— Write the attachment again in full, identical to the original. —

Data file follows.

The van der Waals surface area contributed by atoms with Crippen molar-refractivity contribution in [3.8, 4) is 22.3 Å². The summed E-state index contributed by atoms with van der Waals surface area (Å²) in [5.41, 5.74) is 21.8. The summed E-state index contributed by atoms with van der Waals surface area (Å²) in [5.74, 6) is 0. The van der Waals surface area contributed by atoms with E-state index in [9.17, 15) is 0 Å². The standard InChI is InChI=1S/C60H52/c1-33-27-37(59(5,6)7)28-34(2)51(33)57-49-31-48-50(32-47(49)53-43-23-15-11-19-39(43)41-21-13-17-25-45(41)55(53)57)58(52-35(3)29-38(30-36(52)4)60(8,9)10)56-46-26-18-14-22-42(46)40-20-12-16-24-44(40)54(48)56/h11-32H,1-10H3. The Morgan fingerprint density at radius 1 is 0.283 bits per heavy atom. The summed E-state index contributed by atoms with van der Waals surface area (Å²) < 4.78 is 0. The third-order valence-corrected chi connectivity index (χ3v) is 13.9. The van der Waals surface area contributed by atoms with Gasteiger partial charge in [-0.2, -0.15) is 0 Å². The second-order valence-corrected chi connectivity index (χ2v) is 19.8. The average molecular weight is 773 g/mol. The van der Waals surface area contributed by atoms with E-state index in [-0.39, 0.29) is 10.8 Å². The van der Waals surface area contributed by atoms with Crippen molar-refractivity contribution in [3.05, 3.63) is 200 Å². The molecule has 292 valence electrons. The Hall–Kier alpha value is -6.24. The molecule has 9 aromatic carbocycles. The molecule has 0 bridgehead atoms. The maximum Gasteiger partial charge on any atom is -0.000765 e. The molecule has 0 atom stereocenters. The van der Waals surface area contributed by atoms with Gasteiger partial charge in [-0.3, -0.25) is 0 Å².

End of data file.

The van der Waals surface area contributed by atoms with Crippen molar-refractivity contribution in [3.8, 4) is 22.3 Å². The summed E-state index contributed by atoms with van der Waals surface area (Å²) in [5.41, 5.74) is 21.8. The summed E-state index contributed by atoms with van der Waals surface area (Å²) in [5.74, 6) is 0. The van der Waals surface area contributed by atoms with E-state index in [9.17, 15) is 0 Å². The standard InChI is InChI=1S/C60H52/c1-33-27-37(59(5,6)7)28-34(2)51(33)57-49-31-48-50(32-47(49)53-43-23-15-11-19-39(43)41-21-13-17-25-45(41)55(53)57)58(52-35(3)29-38(30-36(52)4)60(8,9)10)56-46-26-18-14-22-42(46)40-20-12-16-24-44(40)54(48)56/h11-32H,1-10H3. The Morgan fingerprint density at radius 1 is 0.283 bits per heavy atom. The summed E-state index contributed by atoms with van der Waals surface area (Å²) < 4.78 is 0. The third-order valence-corrected chi connectivity index (χ3v) is 13.9. The van der Waals surface area contributed by atoms with Gasteiger partial charge in [-0.2, -0.15) is 0 Å². The second-order valence-corrected chi connectivity index (χ2v) is 19.8. The average molecular weight is 773 g/mol. The van der Waals surface area contributed by atoms with E-state index in [-0.39, 0.29) is 10.8 Å². The van der Waals surface area contributed by atoms with Crippen molar-refractivity contribution in [3.05, 3.63) is 200 Å². The molecule has 292 valence electrons. The Hall–Kier alpha value is -6.24. The molecule has 9 aromatic carbocycles. The molecule has 0 bridgehead atoms. The maximum Gasteiger partial charge on any atom is -0.000765 e. The molecule has 0 atom stereocenters. The van der Waals surface area contributed by atoms with Gasteiger partial charge in [-0.3, -0.25) is 0 Å².